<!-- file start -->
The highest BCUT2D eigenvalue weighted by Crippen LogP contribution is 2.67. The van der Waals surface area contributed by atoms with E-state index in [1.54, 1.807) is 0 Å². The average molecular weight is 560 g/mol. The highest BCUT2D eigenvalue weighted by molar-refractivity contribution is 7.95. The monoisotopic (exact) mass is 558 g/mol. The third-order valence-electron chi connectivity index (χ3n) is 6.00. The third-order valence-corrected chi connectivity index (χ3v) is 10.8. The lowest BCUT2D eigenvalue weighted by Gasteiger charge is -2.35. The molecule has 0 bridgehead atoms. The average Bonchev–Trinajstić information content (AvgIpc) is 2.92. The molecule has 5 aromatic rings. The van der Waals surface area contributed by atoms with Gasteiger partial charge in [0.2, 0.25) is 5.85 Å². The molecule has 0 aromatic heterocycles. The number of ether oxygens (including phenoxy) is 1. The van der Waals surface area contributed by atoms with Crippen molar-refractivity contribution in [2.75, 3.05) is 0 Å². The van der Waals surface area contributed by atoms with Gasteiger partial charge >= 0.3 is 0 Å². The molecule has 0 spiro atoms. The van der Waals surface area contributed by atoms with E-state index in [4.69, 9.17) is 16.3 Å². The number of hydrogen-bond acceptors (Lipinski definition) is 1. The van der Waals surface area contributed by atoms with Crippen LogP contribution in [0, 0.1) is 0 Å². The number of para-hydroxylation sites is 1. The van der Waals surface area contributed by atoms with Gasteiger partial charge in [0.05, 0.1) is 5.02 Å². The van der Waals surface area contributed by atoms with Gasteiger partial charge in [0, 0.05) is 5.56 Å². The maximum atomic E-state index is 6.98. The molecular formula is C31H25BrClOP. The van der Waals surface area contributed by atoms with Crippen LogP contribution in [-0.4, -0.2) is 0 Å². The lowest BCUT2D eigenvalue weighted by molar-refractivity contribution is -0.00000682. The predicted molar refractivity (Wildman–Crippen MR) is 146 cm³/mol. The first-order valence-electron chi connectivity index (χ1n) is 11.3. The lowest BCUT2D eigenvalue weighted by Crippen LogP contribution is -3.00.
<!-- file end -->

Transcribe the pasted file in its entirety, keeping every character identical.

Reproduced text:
The highest BCUT2D eigenvalue weighted by Crippen LogP contribution is 2.67. The van der Waals surface area contributed by atoms with E-state index in [1.54, 1.807) is 0 Å². The average molecular weight is 560 g/mol. The highest BCUT2D eigenvalue weighted by molar-refractivity contribution is 7.95. The monoisotopic (exact) mass is 558 g/mol. The third-order valence-electron chi connectivity index (χ3n) is 6.00. The third-order valence-corrected chi connectivity index (χ3v) is 10.8. The lowest BCUT2D eigenvalue weighted by Gasteiger charge is -2.35. The molecule has 0 bridgehead atoms. The average Bonchev–Trinajstić information content (AvgIpc) is 2.92. The molecule has 5 aromatic rings. The van der Waals surface area contributed by atoms with Gasteiger partial charge in [0.2, 0.25) is 5.85 Å². The molecule has 0 aromatic heterocycles. The number of ether oxygens (including phenoxy) is 1. The van der Waals surface area contributed by atoms with Crippen molar-refractivity contribution in [2.75, 3.05) is 0 Å². The van der Waals surface area contributed by atoms with Gasteiger partial charge >= 0.3 is 0 Å². The molecule has 0 spiro atoms. The van der Waals surface area contributed by atoms with E-state index in [4.69, 9.17) is 16.3 Å². The number of hydrogen-bond acceptors (Lipinski definition) is 1. The van der Waals surface area contributed by atoms with Crippen LogP contribution in [0, 0.1) is 0 Å². The number of para-hydroxylation sites is 1. The van der Waals surface area contributed by atoms with Gasteiger partial charge in [0.05, 0.1) is 5.02 Å². The van der Waals surface area contributed by atoms with Gasteiger partial charge in [0, 0.05) is 5.56 Å². The maximum atomic E-state index is 6.98. The molecular formula is C31H25BrClOP. The van der Waals surface area contributed by atoms with Crippen LogP contribution in [-0.4, -0.2) is 0 Å². The lowest BCUT2D eigenvalue weighted by molar-refractivity contribution is -0.00000682. The predicted molar refractivity (Wildman–Crippen MR) is 146 cm³/mol. The first-order valence-electron chi connectivity index (χ1n) is 11.3. The lowest BCUT2D eigenvalue weighted by Crippen LogP contribution is -3.00.